The God Who Redeems
Sep 24, 2018 2865
Believers love to tell stories of how God miraculously intervened to save someone from tragedy. It’s good to share these stories. However, they’re also one of the reasons why some non-believers reject Christianity: because they know that’s not what life is like at all.
If you’re a follower of Jesus Christ, and you’re also honest with yourself, you have to admit that’s now what life is like for you either. So let’s get real. Until the day my father died, I prayed that somehow God would touch his heart so that I could be reconciled with him. It never happened. As a child, I remember my mother praying to God that he would spare her from dementia. She prayed that prayer all her life, and yet I saw her die from it after years in a nursing home.
I certainly believe in the power of prayer. However, I don’t believe that God necessarily answers us in the way that we think we need. No matter how much we pray, none of us are exempt from the tragedies of life. For every miracle story there seems to be a hundred stories of endurance in suffering.
One of the powerful ways in which God presents himself throughout the Bible is as a “Redeemer” (Isaiah 44:24; Isa 48:17). The idea of redemption comes from the practice of ancient slavery. A slave was redeemed when someone paid the price for their freedom. That’s why God says that he “redeemed” the children of Israel, from slavery in Egypt (Ex 6:6).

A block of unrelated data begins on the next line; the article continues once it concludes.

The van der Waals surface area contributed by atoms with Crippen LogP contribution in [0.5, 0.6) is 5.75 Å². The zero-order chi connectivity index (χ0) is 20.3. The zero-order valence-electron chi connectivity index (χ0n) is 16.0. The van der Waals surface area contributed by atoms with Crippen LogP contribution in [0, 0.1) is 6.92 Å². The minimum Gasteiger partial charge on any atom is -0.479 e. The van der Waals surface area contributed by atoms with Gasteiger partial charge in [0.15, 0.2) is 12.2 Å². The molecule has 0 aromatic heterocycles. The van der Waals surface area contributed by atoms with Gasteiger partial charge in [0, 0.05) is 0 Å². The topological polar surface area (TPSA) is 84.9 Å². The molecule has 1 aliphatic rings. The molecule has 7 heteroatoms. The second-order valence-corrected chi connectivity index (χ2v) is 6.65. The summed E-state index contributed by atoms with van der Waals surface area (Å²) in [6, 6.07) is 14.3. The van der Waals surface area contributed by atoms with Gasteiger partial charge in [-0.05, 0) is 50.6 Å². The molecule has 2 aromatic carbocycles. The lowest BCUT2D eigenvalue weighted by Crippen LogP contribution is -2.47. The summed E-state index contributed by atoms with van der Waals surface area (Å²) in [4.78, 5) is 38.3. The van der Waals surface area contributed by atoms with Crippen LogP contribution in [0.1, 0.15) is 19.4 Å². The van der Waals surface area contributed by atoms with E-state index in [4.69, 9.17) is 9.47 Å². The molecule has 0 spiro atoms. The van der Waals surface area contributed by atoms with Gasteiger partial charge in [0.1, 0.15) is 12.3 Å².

A redeemer sees value in what is seemingly worthless. A redeemer looks at a slave and sees freedom. A redeemer transforms reality by paying the price that makes a new reality possible.
The way that God redeems is difficult to explain to people who aren’t followers of Jesus. God takes weakness and turns it into strength. He takes sorrow and turns it into joy. He takes limitations and turns them into possibilities. He turns suffering into glory. That’s what redemption is all about. God takes your present reality of that person and transforms it into something that is not only worthwhile, but precious. That’s why the Apostle Paul rejoices in his sufferings (Rom 5:3), and attributes them to the grace of God (1 Cor 15:10).
God often saves us through the trouble, and not from the trouble.
It’s true that God may choose to work a miracle for you, but that’s not, at its core, what redemption is all about. Even with Israel in Egypt, God didn’t take them to the Promised Land right away. They had to learn to trust him.
God is the Great Recycler. He recycles the rubbish of your life and turns it into something beautiful. The Bible teaches us that we have been redeemed because of Jesus’ mighty act at the Cross (Eph 1:7). That’s where he paid the price. Every experience in our lives must be seen in the light of the cross.
Although the Son begged the Father to spare him from the cross, the Father did not answer that part of his prayer. Instead, he allowed his Son to go through the Cross, and he turned it into something magnificent and glorious. The truth is that God won’t always deliver from every trouble in this life. He doesn’t always just make the rubbish go away. Instead, the recycles our rubbish in the furnace of trouble, which is the furnace of his love.
God wants us to learn to hand our broken lives to him. That’s when our healing begins. We must allow him to gently lead us through the process of turning our pain and anguish into something beautiful. That really the greatest miracle of all.
Those who have been redeemed will always have a story to tell. It will always be a miraculous story, but it won’t always be a story of how God saved us from the trouble. Often, it will be a story of how God saved us through the trouble, and sometimes not in this world, but in the next. And our story is precisely what the Lord wants:
Let the redeemed of the Lord tell their story (Psalm 107:2).
– Eliezer Gonzalez